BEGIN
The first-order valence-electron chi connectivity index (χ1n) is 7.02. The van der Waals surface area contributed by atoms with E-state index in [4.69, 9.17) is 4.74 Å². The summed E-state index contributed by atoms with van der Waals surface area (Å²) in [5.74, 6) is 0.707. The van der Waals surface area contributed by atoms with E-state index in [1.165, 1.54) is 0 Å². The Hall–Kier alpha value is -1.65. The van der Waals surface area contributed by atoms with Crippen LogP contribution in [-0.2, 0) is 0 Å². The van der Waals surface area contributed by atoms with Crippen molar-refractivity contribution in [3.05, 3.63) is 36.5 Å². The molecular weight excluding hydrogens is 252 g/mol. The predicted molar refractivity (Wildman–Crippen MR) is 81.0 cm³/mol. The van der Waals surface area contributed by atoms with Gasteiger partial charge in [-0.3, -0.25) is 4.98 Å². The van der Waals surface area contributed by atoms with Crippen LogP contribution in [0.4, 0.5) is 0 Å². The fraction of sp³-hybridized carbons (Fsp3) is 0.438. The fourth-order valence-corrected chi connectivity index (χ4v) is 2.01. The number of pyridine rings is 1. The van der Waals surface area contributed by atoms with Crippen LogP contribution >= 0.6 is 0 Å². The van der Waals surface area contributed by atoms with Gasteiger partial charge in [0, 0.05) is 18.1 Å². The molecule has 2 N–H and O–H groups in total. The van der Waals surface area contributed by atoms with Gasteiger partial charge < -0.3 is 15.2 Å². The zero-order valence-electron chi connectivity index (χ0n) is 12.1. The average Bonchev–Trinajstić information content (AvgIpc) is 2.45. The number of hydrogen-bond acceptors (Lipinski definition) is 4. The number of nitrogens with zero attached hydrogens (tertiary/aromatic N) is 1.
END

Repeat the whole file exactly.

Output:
The first-order valence-electron chi connectivity index (χ1n) is 7.02. The van der Waals surface area contributed by atoms with E-state index in [4.69, 9.17) is 4.74 Å². The summed E-state index contributed by atoms with van der Waals surface area (Å²) in [5.74, 6) is 0.707. The van der Waals surface area contributed by atoms with E-state index in [1.165, 1.54) is 0 Å². The Hall–Kier alpha value is -1.65. The van der Waals surface area contributed by atoms with Crippen LogP contribution in [-0.2, 0) is 0 Å². The van der Waals surface area contributed by atoms with Crippen molar-refractivity contribution in [3.05, 3.63) is 36.5 Å². The molecular weight excluding hydrogens is 252 g/mol. The predicted molar refractivity (Wildman–Crippen MR) is 81.0 cm³/mol. The van der Waals surface area contributed by atoms with Gasteiger partial charge in [-0.3, -0.25) is 4.98 Å². The van der Waals surface area contributed by atoms with Crippen LogP contribution in [0.4, 0.5) is 0 Å². The fraction of sp³-hybridized carbons (Fsp3) is 0.438. The fourth-order valence-corrected chi connectivity index (χ4v) is 2.01. The number of pyridine rings is 1. The van der Waals surface area contributed by atoms with Crippen LogP contribution >= 0.6 is 0 Å². The van der Waals surface area contributed by atoms with Gasteiger partial charge in [0, 0.05) is 18.1 Å². The molecule has 2 N–H and O–H groups in total. The van der Waals surface area contributed by atoms with Gasteiger partial charge < -0.3 is 15.2 Å². The zero-order valence-electron chi connectivity index (χ0n) is 12.1. The average Bonchev–Trinajstić information content (AvgIpc) is 2.45. The number of hydrogen-bond acceptors (Lipinski definition) is 4. The number of nitrogens with zero attached hydrogens (tertiary/aromatic N) is 1.